• Improving texture of emulsified meat products, such as sausages and hot dogs.
  • Binding different meat parts into a larger ones ("portion control"), such as in restructured steaks. Transglutaminase is one of several forms of "meat glue".
  • Improving the texture of low-grade meat such as so-called "PSE meat" (pale, soft, and exudative meat, whose characteristics are attributed to stress and a rapid postmortem pH decline)
  • Making milk and yogurt creamier
  • Making noodles firmer

Molecular gastronomy

Transglutaminase is also used in molecular gastronomy to meld new textures with existing tastes. Besides these mainstream uses, transglutaminase has been used to create some unusual foods. British chef Heston Blumenthal is credited with the introduction of transglutaminase into modern cooking.

Wylie Dufresne, chef of New York's avant-garde restaurant wd~50, was introduced to transglutaminase by Blumenthal, and invented a "pasta" made from over 95% shrimp thanks to transglutaminase.[11]

See also


  1. ^ Clarke DD, Mycek MJ, Neidle A, Waelsch H (1959). "The incorporation of amines into proteins". Arch Biochem Biophys 79: 338–354. doi:10.1016/0003-9861(59)90413-8. 
  2. ^ Pisano JJ, Finlayson JS, Peyton MP (1968). "[Cross-link in fibrin polymerized by factor 13: epsilon-(gamma-glutamyl)lysine.]". Science 160 (3830): 892–3. doi:10.1126/science.160.3830.892. PMID 4967475.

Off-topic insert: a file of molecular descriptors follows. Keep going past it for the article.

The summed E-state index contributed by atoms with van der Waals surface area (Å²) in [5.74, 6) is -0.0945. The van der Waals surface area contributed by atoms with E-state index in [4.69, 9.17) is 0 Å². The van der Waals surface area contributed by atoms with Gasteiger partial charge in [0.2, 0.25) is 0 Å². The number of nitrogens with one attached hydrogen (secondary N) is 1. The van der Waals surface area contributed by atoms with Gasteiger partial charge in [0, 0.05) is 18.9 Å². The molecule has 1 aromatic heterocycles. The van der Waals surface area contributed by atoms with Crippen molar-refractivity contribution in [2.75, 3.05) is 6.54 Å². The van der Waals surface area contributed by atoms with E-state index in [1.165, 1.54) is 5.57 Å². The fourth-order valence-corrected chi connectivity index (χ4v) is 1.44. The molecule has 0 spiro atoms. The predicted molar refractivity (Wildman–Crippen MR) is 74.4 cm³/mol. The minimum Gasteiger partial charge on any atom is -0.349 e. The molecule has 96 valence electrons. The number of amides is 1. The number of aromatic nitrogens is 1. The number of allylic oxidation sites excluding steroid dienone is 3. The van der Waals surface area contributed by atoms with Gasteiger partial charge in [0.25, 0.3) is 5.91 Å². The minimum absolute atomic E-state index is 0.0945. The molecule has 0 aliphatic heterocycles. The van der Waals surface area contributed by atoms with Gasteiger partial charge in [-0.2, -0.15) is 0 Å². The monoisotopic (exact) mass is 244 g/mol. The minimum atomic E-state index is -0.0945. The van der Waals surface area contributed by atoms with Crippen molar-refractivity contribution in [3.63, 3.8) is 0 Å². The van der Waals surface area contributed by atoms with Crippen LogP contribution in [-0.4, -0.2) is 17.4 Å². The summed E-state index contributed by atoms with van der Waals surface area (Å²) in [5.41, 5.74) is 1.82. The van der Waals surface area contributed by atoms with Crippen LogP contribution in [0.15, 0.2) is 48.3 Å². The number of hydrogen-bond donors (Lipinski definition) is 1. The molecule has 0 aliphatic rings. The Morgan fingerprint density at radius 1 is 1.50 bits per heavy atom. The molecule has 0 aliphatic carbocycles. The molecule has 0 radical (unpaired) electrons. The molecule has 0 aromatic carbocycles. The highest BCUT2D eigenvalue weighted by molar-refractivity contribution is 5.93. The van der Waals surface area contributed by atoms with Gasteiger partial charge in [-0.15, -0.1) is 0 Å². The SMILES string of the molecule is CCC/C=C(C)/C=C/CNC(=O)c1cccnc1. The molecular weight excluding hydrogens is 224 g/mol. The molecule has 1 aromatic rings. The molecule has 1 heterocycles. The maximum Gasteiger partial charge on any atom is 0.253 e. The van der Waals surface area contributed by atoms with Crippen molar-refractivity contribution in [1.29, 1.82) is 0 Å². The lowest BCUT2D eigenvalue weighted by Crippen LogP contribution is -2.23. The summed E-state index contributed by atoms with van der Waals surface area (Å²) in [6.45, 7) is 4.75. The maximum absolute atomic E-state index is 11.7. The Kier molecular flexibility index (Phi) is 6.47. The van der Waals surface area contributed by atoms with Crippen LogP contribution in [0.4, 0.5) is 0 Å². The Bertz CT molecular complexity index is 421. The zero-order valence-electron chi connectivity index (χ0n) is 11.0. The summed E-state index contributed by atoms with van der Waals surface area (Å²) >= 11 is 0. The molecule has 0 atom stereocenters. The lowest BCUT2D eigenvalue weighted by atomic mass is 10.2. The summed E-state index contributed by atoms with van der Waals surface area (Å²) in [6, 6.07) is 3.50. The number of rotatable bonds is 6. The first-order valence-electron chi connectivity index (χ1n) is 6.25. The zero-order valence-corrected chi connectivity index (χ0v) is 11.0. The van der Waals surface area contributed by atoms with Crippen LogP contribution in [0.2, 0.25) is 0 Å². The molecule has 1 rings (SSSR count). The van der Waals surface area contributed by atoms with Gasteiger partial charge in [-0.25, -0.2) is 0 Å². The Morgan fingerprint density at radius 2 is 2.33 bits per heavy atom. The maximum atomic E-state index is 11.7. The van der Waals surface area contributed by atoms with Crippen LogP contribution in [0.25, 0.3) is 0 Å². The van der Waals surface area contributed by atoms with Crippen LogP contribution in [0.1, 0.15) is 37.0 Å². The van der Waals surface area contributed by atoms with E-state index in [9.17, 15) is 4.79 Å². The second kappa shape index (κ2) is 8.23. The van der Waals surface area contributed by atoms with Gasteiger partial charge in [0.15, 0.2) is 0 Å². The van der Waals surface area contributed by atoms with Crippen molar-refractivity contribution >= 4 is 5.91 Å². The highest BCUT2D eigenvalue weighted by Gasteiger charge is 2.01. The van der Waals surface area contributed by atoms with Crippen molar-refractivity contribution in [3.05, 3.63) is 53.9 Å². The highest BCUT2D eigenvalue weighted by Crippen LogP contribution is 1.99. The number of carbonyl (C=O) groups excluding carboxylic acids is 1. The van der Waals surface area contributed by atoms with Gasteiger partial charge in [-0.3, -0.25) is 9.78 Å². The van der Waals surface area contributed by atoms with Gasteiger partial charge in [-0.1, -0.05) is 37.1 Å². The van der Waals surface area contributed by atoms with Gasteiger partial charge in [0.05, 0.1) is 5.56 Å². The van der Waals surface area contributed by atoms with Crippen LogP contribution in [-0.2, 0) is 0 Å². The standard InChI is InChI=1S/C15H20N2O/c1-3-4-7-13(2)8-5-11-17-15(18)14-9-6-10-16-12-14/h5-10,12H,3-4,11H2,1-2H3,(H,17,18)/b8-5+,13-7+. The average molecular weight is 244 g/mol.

3. ^ a b c d e Griffin M, Casadio R, Bergamini CM (2002). "Transglutaminases: nature's biological glues". Biochem J 368 (Pt 2): 377–96. doi:10.1042/BJ20021234. PMC 1223021. PMID 12366374.  Full text at PMC: 1223021
  4. ^ Aeschlimann D, Koeller MK, Allen-Hoffmann BL, Mosher DF (1998). "Isolation of a cDNA encoding a novel member of the transglutaminase gene family from human keratinocytes. Detection and identification of transglutaminase gene products based on reverse transcription-polymerase chain reaction with degenerate primers". J. Biol. Chem. 273 (6): 3452–60. doi:10.1074/jbc.273.6.3452. PMID 9452468. 
  5. ^ Sárdy M, Kárpáti S, Merkl B, Paulsson M, Smyth N (March 2002). "Epidermal transglutaminase (TGase 3) is the autoantigen of dermatitis herpetiformis". J. Exp. Med. 195 (6): 747–57. doi:10.1084/jem.20011299. PMC 2193738. PMID 11901200. 
  6. ^ Karpuj MV, Becher MW, Steinman L (2002). "Evidence for a role for transglutaminase in Huntington's disease and the potential therapeutic implications". Neurochem. Int. 40 (1): 31–6. doi:10.1016/S0197-0186(01)00060-2. PMID 11738470. 
  7. ^ Vermes I, Steur EN, Jirikowski GF, Haanen C (2004). "Elevated concentration of cerebrospinal fluid tissue transglutaminase in Parkinson's disease indicating apoptosis". Mov. Disord. 19 (10): 1252–4. doi:10.1002/mds.20197. PMID 15368613. 
  8. ^ Lesort M, Chun W, Tucholski J, Johnson GV (2002). "Does tissue transglutaminase play a role in Huntington's disease?". Neurochem. Int. 40 (1): 37–52. doi:10.1016/S0197-0186(01)00059-6. PMID 11738471. 
  9. ^ Köhler, Wim (2008-08-22). "Gelijmde slavink" (in Dutch). NRC Handelsblad. Retrieved 2009-03-05. 
  10. ^ Yokoyama K, Nio N, Kikuchi Y (2004). "Properties and applications of microbial transglutaminase". Appl. Microbiol. Biotechnol. 64 (4): 447–54. doi:10.1007/s00253-003-1539-5. PMID 14740191. 
  11. ^ Jon, Bonné (2005-02-11). "Noodles, reinvented". Retrieved 2008-04-02. 

External links